Alas, the jungle is what I would love to see! I shall enjoy a Virtual tour through your images, Jude!

        1. Heyjude says:

          I’d offer you a piggy-back Sue, but I have a bad back and to be honest those steep bits do make me puff a bit 😉

        2. Sue says:

          A Virtual stroll will be fine, Jude!! 😀😀

        3. Heyjude says:

          Heehee… OK!

  4. On my things to do when I go down to Cornwall next year. I didn’t have time his year.

    1. Heyjude says:

      Try and make it during the spring. That is when most of the Cornish gardens are at their best. April, May, June even.

  5. janesmudgeegarden says:

    This is a UK garden I have actually visited, Jude. It was in 1998 though, and I can tell it has changed lot since then. I enjoyed revisiting via your post and remembering how much we loved our time there on a glorious Spring day.

    1. Heyjude says:

      I imagine in 1998 it must have been a quite different place.

  6. Beautiful photos of a beautiful place! Thanks for sharing!

    1. Heyjude says:

      Well I wouldn’t call these photos particularly beautiful, but I thank you for your comment 🙂
      There are a couple more posts about the garden in detail on this blog if you click on the heligan tag.

  7. One Man And His Garden Trowel says:

    Brings back some fond memories of the first time my wife and I visited the Lost Gardens Of Heligan a few years ago. I think the Italian garden was my favourite – I seem to remember you had to go through a building and up some steps to get to it and it was a surprise when you walked out into it.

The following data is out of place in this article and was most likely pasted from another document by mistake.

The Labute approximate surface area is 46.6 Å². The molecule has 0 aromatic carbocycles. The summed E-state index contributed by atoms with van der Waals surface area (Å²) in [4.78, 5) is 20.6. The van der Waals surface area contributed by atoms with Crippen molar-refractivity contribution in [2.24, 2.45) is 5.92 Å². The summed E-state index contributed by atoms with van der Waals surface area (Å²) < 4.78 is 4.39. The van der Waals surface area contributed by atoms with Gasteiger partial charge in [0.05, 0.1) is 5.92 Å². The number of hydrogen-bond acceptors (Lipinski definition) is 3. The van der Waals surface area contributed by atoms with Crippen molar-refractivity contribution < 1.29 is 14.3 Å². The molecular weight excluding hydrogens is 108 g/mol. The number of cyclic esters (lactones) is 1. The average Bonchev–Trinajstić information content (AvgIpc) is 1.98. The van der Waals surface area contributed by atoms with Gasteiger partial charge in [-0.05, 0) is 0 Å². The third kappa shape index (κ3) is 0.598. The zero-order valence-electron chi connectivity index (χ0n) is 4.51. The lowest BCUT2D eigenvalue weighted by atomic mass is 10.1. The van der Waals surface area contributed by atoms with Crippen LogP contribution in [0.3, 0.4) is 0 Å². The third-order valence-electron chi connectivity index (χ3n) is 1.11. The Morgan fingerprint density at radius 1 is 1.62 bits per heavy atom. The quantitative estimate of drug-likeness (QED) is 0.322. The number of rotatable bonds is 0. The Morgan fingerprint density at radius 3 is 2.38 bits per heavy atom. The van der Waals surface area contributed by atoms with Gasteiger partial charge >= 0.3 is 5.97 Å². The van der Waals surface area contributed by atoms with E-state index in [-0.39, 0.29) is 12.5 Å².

1. Heyjude says:

      Yes, that entrance is from the Melon Yard and past the thunder box. I was entranced too on my first visit. This is where the war memorial is.

  8. Ali says:

    That is so sad about the garden ghosts. But a really poignant and appropriate way to remember them. I look forward to reading more posts over the next year. I’ve been once to The Lost Garden of Helligan, but nearly twenty years ago, before I was interested in gardening. I would love to go back.

    1. Heyjude says:

      I’m interested to see how it changes throughout the year. Spring is very beautiful as I remember.

  9. The veins on those begonias are very striking. Looks like a good visit.

    1. Heyjude says:

      It would have been better with my camera! But not a wasted morning. I’ll probably return in early spring.

      1. Bit rude not to with the year pass.

  10. fredgardener says:

    This garden looks gorgeous, no matter if you didn’t have your camera. Your phone did the job perfectly. The Burma Rope Bridge puzzles me and I will visit their website to look at that.

    1. Heyjude says:

      Rope Bridge link

      For some odd reason I cannot add the photo here!